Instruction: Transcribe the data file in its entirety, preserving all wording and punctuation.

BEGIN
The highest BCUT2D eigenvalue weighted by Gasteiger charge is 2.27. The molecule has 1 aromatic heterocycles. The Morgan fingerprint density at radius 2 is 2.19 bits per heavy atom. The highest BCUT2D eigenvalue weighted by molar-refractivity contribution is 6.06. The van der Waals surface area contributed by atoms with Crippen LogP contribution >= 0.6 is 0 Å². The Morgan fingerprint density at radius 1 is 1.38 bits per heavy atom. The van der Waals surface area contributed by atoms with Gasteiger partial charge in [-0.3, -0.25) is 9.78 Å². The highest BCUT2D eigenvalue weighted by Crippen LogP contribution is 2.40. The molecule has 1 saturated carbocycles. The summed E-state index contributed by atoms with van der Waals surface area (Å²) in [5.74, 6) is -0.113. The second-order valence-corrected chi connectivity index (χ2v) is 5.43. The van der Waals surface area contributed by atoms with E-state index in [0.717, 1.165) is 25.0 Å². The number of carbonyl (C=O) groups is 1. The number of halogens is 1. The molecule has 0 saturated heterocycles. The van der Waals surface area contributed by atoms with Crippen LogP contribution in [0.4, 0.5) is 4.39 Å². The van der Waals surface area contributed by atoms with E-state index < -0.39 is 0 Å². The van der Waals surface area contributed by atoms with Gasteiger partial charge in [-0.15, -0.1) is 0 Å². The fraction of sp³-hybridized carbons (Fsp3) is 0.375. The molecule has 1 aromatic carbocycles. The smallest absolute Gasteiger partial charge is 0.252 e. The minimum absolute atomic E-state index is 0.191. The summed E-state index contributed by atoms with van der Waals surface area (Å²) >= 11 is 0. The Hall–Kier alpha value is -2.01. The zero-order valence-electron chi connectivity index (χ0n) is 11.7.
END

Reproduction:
The highest BCUT2D eigenvalue weighted by Gasteiger charge is 2.27. The molecule has 1 aromatic heterocycles. The Morgan fingerprint density at radius 2 is 2.19 bits per heavy atom. The highest BCUT2D eigenvalue weighted by molar-refractivity contribution is 6.06. The van der Waals surface area contributed by atoms with Crippen LogP contribution >= 0.6 is 0 Å². The Morgan fingerprint density at radius 1 is 1.38 bits per heavy atom. The van der Waals surface area contributed by atoms with Gasteiger partial charge in [-0.3, -0.25) is 9.78 Å². The highest BCUT2D eigenvalue weighted by Crippen LogP contribution is 2.40. The molecule has 1 saturated carbocycles. The summed E-state index contributed by atoms with van der Waals surface area (Å²) in [5.74, 6) is -0.113. The second-order valence-corrected chi connectivity index (χ2v) is 5.43. The van der Waals surface area contributed by atoms with E-state index in [0.717, 1.165) is 25.0 Å². The number of carbonyl (C=O) groups is 1. The number of halogens is 1. The molecule has 0 saturated heterocycles. The van der Waals surface area contributed by atoms with Crippen LogP contribution in [0.4, 0.5) is 4.39 Å². The van der Waals surface area contributed by atoms with E-state index < -0.39 is 0 Å². The van der Waals surface area contributed by atoms with Gasteiger partial charge in [-0.15, -0.1) is 0 Å². The fraction of sp³-hybridized carbons (Fsp3) is 0.375. The molecule has 1 aromatic carbocycles. The smallest absolute Gasteiger partial charge is 0.252 e. The minimum absolute atomic E-state index is 0.191. The summed E-state index contributed by atoms with van der Waals surface area (Å²) >= 11 is 0. The Hall–Kier alpha value is -2.01. The zero-order valence-electron chi connectivity index (χ0n) is 11.7.